283312 Controlled Fabrication of Multiscale Architecture and Functionality in Layer by Layer Assembled Composites

Tuesday, October 30, 2012: 9:58 AM
Cambria East (Westin )
Christine M. Andres, Jian Zhu, Huanan Zhang and Nicholas A. Kotov, Chemical Engineering, University of Michigan, Ann Arbor, MI

Hybrid composites create functional materials with enhanced and diversified properties as compared to their bulk counterparts. However, actual application of the highly desired properties of nanomaterials into functional devices requires radically new approaches to fabrication which achieve multiple combinations of diverse materials and complex multi-scale 3D architectures in a simple, low cost and versatile approach. Typical methods for preparing materials with 3D microscale features are often restricted by limited material variability, wasteful processing and challenging transitions to macroscale materials. Layer-by-layer assembly (LBL), the sequential adsorption of monolayers attracted by chemical forces, is an excellent technique for the fabrication of an extensive variety of highly controlled nanocomposites with exceptional properties unavailable by other means. Here we present a toolbox of new approaches to introduce controlled multiscale architecture to LBL materials for the simple transition into advanced technology platforms. As the ability to precisely tune material properties is critical for successful development of novel and improved functionalities, the developed techniques based on inkjet printing, photolithography, and colloidal crystal templates provide systematic control of chemical and structural features from the molecular scale through the macroscale. We will demonstrate successful elimination of intermediate rinsing steps for the generation of direct-write patterning of LBL materials, the creation of self-supporting channels, microcontainers and actuators from LBL materials, the creation of unique self-folding structures and finally 3D porous macroscale structures from LBL materials with controllable thermal expansion properties.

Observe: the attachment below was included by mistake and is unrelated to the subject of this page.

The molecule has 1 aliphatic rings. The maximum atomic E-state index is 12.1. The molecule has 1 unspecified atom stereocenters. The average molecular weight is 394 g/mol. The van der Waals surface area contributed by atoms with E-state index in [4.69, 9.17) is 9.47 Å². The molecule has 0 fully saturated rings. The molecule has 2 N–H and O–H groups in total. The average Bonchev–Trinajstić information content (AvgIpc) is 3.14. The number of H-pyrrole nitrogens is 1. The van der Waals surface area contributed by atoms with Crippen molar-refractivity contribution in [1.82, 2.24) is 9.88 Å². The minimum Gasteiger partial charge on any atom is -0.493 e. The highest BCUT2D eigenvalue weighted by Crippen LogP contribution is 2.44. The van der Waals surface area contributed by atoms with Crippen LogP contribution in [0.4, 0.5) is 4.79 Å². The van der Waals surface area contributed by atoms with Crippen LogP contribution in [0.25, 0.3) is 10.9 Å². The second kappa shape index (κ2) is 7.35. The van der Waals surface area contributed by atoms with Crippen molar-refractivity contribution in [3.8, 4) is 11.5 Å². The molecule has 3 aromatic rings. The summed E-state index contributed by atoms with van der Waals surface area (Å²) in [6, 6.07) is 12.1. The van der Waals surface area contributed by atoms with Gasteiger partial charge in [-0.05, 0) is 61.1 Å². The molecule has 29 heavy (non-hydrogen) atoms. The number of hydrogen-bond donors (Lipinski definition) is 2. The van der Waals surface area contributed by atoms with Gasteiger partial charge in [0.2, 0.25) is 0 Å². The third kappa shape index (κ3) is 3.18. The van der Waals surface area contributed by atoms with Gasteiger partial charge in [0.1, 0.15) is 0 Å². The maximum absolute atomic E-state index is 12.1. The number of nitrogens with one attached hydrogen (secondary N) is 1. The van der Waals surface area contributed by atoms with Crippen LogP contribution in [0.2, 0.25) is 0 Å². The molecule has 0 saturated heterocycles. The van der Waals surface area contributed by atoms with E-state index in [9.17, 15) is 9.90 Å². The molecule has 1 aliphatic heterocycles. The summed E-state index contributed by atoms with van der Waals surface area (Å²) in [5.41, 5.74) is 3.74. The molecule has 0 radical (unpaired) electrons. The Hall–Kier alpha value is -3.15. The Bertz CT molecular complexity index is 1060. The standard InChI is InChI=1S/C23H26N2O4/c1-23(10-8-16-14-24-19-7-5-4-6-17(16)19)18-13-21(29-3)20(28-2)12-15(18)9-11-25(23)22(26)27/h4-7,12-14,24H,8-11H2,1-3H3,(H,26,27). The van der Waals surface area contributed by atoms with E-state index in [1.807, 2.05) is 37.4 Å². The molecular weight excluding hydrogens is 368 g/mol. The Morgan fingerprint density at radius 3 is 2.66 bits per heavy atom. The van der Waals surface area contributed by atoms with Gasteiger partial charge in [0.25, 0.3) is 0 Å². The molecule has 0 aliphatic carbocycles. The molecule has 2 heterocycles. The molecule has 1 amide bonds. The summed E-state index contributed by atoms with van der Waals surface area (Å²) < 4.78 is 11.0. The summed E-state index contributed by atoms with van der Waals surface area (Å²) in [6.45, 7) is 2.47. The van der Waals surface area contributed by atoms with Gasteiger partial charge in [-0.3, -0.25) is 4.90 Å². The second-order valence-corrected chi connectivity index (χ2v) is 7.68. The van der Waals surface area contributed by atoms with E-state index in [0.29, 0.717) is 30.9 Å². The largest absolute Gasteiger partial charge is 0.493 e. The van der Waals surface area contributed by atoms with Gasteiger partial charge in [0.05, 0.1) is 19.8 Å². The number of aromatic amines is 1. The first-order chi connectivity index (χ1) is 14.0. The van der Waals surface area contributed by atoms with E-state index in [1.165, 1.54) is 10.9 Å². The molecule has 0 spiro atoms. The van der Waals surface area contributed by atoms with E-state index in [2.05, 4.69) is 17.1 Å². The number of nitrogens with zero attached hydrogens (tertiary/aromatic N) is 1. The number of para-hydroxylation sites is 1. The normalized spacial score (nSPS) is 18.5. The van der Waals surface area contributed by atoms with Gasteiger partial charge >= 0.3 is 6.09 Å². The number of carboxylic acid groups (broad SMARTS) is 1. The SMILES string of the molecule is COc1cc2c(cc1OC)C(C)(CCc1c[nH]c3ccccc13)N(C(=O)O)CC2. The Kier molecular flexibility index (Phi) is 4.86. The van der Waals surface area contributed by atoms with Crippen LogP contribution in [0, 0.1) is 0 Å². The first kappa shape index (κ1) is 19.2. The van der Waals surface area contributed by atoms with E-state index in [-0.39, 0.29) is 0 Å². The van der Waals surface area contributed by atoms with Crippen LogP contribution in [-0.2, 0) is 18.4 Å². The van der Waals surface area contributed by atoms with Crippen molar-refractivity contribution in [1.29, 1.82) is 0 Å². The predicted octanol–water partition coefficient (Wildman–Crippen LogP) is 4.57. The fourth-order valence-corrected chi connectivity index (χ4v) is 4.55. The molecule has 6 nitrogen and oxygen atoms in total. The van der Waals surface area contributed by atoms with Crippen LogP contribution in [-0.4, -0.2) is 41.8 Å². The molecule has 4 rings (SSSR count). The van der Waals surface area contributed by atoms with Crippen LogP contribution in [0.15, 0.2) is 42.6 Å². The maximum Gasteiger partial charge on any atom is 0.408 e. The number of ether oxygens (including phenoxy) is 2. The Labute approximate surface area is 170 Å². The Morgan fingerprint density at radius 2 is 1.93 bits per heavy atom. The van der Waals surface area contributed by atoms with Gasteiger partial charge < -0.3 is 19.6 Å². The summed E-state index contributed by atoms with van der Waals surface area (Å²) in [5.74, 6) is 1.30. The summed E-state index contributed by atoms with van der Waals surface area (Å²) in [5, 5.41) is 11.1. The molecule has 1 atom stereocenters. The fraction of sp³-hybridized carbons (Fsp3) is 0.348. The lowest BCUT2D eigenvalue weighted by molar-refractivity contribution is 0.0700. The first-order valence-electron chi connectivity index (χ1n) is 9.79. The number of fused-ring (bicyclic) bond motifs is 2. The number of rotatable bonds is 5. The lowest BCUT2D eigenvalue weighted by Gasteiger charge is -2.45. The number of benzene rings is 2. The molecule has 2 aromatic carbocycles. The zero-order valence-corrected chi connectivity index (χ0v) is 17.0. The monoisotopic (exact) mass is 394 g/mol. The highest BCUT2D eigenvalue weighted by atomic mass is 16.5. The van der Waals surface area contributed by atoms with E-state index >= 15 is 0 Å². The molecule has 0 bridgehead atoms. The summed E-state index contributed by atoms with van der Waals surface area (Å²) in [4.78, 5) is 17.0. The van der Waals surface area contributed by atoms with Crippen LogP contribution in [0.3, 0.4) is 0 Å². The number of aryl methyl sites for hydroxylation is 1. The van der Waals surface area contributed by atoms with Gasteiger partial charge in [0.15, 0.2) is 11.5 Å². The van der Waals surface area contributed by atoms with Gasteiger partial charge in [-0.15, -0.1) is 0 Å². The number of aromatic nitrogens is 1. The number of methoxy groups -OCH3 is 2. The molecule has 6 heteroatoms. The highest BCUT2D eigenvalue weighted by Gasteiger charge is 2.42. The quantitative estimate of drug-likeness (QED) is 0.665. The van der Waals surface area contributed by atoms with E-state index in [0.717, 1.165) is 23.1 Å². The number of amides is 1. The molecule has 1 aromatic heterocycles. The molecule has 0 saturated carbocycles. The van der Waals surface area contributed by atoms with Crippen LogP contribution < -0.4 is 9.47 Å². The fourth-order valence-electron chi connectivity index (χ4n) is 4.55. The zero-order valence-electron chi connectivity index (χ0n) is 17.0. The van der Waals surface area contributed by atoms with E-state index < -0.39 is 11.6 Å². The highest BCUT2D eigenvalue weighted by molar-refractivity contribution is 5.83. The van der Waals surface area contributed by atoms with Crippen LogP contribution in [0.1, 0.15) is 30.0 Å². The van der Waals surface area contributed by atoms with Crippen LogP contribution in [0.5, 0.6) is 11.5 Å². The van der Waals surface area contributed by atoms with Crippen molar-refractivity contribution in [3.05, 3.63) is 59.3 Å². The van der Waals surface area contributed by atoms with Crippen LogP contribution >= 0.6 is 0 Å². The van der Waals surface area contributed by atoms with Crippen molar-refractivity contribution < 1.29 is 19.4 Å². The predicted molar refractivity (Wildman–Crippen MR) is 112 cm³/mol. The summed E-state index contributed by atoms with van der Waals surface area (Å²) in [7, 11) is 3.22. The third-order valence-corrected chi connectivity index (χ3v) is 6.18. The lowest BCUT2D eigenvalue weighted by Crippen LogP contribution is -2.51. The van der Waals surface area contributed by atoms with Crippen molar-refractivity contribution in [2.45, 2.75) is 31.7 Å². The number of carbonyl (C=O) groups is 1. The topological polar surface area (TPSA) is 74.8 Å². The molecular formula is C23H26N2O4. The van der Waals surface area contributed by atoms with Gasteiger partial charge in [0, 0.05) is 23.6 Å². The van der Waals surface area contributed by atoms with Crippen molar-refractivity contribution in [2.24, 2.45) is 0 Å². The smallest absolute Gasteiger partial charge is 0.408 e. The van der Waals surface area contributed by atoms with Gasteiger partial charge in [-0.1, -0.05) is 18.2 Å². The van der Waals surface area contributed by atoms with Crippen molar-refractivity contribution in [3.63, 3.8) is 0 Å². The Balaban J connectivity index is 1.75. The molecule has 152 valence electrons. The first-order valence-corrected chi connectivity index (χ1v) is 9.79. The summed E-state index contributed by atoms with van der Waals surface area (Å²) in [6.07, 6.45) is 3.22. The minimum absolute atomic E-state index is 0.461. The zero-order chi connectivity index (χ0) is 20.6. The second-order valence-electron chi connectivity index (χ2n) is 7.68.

Extended Abstract: File Not Uploaded
See more of this Session: Processing of Nanocomposites
See more of this Group/Topical: Materials Engineering and Sciences Division